Moving students, faculty and programs downtown would concentrate academic expertise and youthful entrepreneurism into an area already becoming increasingly attractive to startup companies. Many of them are headquartered across Broad Street from Woodard’s office in theClubhou.se. This coworking space is home to almost 50 entrepreneurs and small startups – most of them tech oriented in one way or another.
“They’re all related to technology in some way,” explains co-founder and managing partner Eric Parker, who spent years working as an innovation architect in Silicon Valley. “The angle may be they have an online store, or they might be social media or they could be a robotics company. We think that technology is the central bridging point, because it extends into every industry and every business right now.”
The facility grew out of a series of “hackathons” that Parker organized for techies around the city. After holding these events, at which participants collaborate intensively on software or other tech projects, he realized they were spending enough money on venues to pay for their own space.
Theclubhou.se started with 12 members – “enough to pay the rent” – and quickly grew from there.
“Most of the people here were either working at home or in a coffee shop,” says Parker. “So it’s really the next step up where you get a community, get a more functional workspace. You have the ability to collaborate with others who are doing similar things, and you can learn from.”
The space hosts more than 70 events for its members each year. One of the biggest is Co/Work/Wednesday, which begins with a morning meeting for all company founders. Here, they can get suggestions and troubleshooting advice for their projects, as well as accountability from peers on the goals to accomplish. The group then spends the rest of the day working within the space before heading out for drinks to celebrate the end of a productive day, according to Parker.
“We picked this location because there has not been a lot of development there, but it’s the symbolic center of town,” he explains, noting that it’s next door to one of downtown’s only parks, Augusta Common, and across the street from the statue of Augusta’s most famous native son, soul legend James Brown.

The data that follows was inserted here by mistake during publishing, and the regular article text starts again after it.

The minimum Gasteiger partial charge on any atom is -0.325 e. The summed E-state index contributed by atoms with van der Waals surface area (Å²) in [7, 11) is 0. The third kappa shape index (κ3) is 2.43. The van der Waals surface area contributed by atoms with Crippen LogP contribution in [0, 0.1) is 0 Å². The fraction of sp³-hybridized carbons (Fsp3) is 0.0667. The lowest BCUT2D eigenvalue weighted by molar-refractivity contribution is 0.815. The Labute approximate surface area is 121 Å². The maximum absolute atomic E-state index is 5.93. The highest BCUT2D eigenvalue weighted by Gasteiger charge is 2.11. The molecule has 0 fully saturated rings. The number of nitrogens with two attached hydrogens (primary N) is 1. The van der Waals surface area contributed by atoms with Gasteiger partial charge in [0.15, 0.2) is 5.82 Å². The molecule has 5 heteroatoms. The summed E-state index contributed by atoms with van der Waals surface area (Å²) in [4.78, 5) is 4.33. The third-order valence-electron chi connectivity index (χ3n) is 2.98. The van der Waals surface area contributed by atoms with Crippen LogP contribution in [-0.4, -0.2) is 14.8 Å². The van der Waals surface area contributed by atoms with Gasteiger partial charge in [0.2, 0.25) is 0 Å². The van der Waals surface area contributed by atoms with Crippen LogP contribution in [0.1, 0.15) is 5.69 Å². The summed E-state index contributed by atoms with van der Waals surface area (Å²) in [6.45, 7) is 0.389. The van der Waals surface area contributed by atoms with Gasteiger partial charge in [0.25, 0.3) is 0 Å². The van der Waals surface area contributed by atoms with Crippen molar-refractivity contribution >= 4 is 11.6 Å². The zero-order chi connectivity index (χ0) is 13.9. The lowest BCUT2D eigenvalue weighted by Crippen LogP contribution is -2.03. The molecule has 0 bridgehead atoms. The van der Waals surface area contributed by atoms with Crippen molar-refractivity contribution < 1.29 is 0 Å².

A growing number of people on the street are visitors here for events at the new Trade, Exhibition and Events (TEE) Center. This $38-million city expansion project at the riverfront Augusta Convention Center has opened up the city to larger shows and meetings. The facility generated more than $10 million in income for the city in just its first full year, and those numbers are growing, according to Barry White, president and CEO of the Augusta Convention & Visitors Bureau.
“We had a fantastic first year and a strong second year, and it was the stimulus for the first new hotel to open in downtown in 20 years,” he says, citing the recent opening of the Holiday Inn Express on Broad.
All of these diverse activities have a common theme – economic development.
“Economic development comes in a lot of different forms,” says Camille Price, executive director of Augusta Tomorrow. “It can come as tourism, bringing in new businesses, developing buildings so that new retail and restaurants will go in. It also works together to bring more people downtown.”
One of Augusta’s greatest assets has long been its stock of historic homes and buildings. City streets are lined with these old, charming and sometimes rundown structures. Preserving as many as possible is the job of Historic Augusta, a nonprofit that works with local property owners and government to not only save buildings, but to also find new uses for them.
Among its recent wins is the c. 1907 Maxwell Building on Broad Street, which once housed a furniture store but whose upper floors have long been vacant.
“This has been a real success story,” says Historic Augusta Executive Director Erick Montgomery. “This building really had some major issues with termite damage and sewer drainage, but now it’s been completely rehabbed.”
There is new commercial space on the first floor and a dozen loft apartments on the upper stories.
Over on Telfair Street, the organization succeeded in saving the 1870 synagogue building that is now part of the municipal government complex. When the “new” city hall was built in 1957, many of the surrounding historic homes were torn down, but the synagogue building was saved. It was most recently home to the planning commission, which moved to the main building following its renovation. While the former synagogue doesn’t have a new use yet, the building at least will be preserved for the future.
And for nearly everyone in Augusta and Richmond County, that future is looking a good bit brighter.